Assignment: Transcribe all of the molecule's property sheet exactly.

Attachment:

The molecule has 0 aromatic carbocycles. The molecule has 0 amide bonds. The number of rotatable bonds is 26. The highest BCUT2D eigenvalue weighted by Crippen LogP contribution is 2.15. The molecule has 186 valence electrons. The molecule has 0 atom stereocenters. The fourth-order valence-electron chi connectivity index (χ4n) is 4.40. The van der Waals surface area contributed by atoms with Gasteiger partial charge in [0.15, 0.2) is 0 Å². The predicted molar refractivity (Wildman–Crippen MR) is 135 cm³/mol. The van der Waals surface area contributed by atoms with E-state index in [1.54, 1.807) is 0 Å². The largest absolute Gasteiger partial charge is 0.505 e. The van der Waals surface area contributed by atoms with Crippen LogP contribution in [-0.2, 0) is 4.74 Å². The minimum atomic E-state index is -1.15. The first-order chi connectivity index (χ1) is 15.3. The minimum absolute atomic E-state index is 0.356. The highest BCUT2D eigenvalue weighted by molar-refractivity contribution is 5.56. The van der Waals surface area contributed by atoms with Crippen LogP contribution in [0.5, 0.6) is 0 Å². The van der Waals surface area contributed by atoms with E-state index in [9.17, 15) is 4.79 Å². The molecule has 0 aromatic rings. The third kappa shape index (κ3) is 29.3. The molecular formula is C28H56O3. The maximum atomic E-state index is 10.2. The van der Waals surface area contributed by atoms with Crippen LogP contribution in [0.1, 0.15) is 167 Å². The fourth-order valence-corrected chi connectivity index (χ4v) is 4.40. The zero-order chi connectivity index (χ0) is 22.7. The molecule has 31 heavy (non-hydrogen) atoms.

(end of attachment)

The molecule has 0 aromatic carbocycles. The molecule has 0 amide bonds. The number of rotatable bonds is 26. The highest BCUT2D eigenvalue weighted by Crippen LogP contribution is 2.15. The molecule has 186 valence electrons. The molecule has 0 atom stereocenters. The fourth-order valence-electron chi connectivity index (χ4n) is 4.40. The van der Waals surface area contributed by atoms with Gasteiger partial charge in [0.15, 0.2) is 0 Å². The predicted molar refractivity (Wildman–Crippen MR) is 135 cm³/mol. The van der Waals surface area contributed by atoms with E-state index in [1.54, 1.807) is 0 Å². The largest absolute Gasteiger partial charge is 0.505 e. The van der Waals surface area contributed by atoms with Crippen LogP contribution in [-0.2, 0) is 4.74 Å². The minimum atomic E-state index is -1.15. The first-order chi connectivity index (χ1) is 15.3. The minimum absolute atomic E-state index is 0.356. The highest BCUT2D eigenvalue weighted by molar-refractivity contribution is 5.56. The van der Waals surface area contributed by atoms with Crippen LogP contribution in [0.5, 0.6) is 0 Å². The van der Waals surface area contributed by atoms with E-state index in [9.17, 15) is 4.79 Å². The molecule has 0 aromatic rings. The third kappa shape index (κ3) is 29.3. The molecular formula is C28H56O3. The maximum atomic E-state index is 10.2. The van der Waals surface area contributed by atoms with Crippen LogP contribution in [0.1, 0.15) is 167 Å². The fourth-order valence-corrected chi connectivity index (χ4v) is 4.40. The zero-order chi connectivity index (χ0) is 22.7. The molecule has 31 heavy (non-hydrogen) atoms.